So, yes you can get more complicated if interested but the basics will get you far.

  • @Andreas said:
    A reporter once asked Albert Einstein, "What's the most powerful force in the universe?"
    Einstein replied, "Compound interest."

    More specifically, I suggest creating a portfolio of as diversified a selection of asset investments as possible that give the portfolio the broadest exposure to global economic activity. One can do this more easily that you might first think.

    Consider indexes or ETFs in equities, fixed income, foreign exchange, energy (oil), agricultural commodities, and maybe something like gold.

    A portfolio of 4 to 5 indexes can provided exposure to a very large part of global economic activity. Think of it this way: the price of everything from food (think fertilizer and transportation) to manufacturing to services includes oil. Stocks (equities) represent the investment of (hopefully) productive capital. Fixed income (think, bonds, U.S. Treasuries, ...) finance capital formation and infrastructure development. Everybody eats. Gold's influence will fade, but will likely remain for another 25 years or so. Currencies (foreign exchange) just represent the the relative performance of national economies. The influence of foreign exchange markets will, like gold, also diminish as the world moves to new types of non-sovereign based currencies such as bitcoin or other advances based on block chain technology.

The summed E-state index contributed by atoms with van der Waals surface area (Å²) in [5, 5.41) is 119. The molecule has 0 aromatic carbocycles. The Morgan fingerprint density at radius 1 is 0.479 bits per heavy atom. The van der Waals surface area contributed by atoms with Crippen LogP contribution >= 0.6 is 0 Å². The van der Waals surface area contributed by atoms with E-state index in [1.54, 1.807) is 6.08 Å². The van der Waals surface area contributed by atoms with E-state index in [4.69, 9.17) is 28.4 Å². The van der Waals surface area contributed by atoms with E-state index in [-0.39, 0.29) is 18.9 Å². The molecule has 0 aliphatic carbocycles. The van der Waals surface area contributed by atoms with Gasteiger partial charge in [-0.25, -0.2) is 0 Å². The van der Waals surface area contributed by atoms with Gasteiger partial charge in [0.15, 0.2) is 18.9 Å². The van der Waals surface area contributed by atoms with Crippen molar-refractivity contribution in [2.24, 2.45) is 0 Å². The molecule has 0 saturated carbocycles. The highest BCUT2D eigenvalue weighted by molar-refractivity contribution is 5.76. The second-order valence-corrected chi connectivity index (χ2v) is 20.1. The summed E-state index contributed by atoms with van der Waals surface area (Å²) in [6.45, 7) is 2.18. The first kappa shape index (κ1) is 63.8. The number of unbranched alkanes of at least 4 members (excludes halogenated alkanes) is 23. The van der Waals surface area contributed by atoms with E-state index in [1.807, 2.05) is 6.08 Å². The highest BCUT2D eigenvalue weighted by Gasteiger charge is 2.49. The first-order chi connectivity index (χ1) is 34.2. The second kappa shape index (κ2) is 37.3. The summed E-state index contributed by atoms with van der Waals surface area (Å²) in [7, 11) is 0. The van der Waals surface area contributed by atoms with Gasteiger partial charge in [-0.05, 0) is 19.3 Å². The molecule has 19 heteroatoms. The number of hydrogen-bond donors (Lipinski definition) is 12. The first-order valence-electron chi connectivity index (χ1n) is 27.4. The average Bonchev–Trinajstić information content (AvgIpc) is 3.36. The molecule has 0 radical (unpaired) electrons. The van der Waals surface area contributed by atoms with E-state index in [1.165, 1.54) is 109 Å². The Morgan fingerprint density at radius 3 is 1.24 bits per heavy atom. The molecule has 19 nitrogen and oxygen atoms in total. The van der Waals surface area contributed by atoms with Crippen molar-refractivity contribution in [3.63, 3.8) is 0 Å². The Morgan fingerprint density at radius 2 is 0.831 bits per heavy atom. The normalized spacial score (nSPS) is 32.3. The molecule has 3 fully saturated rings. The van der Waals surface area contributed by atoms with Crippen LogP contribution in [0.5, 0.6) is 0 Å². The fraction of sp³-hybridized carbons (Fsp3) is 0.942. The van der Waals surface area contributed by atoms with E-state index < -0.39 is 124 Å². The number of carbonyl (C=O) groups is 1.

You will need to do (or have a trust do) more than just buy and hold, but not much more. Neither you nor anyone else has the ability to predict the future. If they did would not have had the financial crises. So, I would suggest equally weighting your initial investments in the above described asset classes that establishing a deliberate policy to rebalance the portfolio at some reasonable interval, minimally yearly, quarterly probably good too.

    Control costs. ETFs pretty good for this currently. New instruments for these kinds of asset exposures will arise. You would need to give a trustee specific guidelines to take advantage of new instruments, but only where they implement the general investment philosophy.

    To summarize:

    • Diversify
    • Rebalance
    • Control costs
    • Compound returns (reinvest the returns)

    Claude Shannon, the founder of information theory "invented" the idea of rebalancing. William Poundstone's book Fortune's Formula discusses Shannon at some length. Well worth the read. The book additionally introduces the idea of the "Kelly Criterion" for optimizing bets (OK position size). Interestingly, the Stanford information theorist, Thomas Cover established the mathematical link between his Universal Portfolio rebalancing algorithm and the mathematics of John Kelly's approach.

    So, yes you can get more complicated if interested but the basics will get you far.

    Thank you for the reply!

    What other books would you recommend reading regarding this?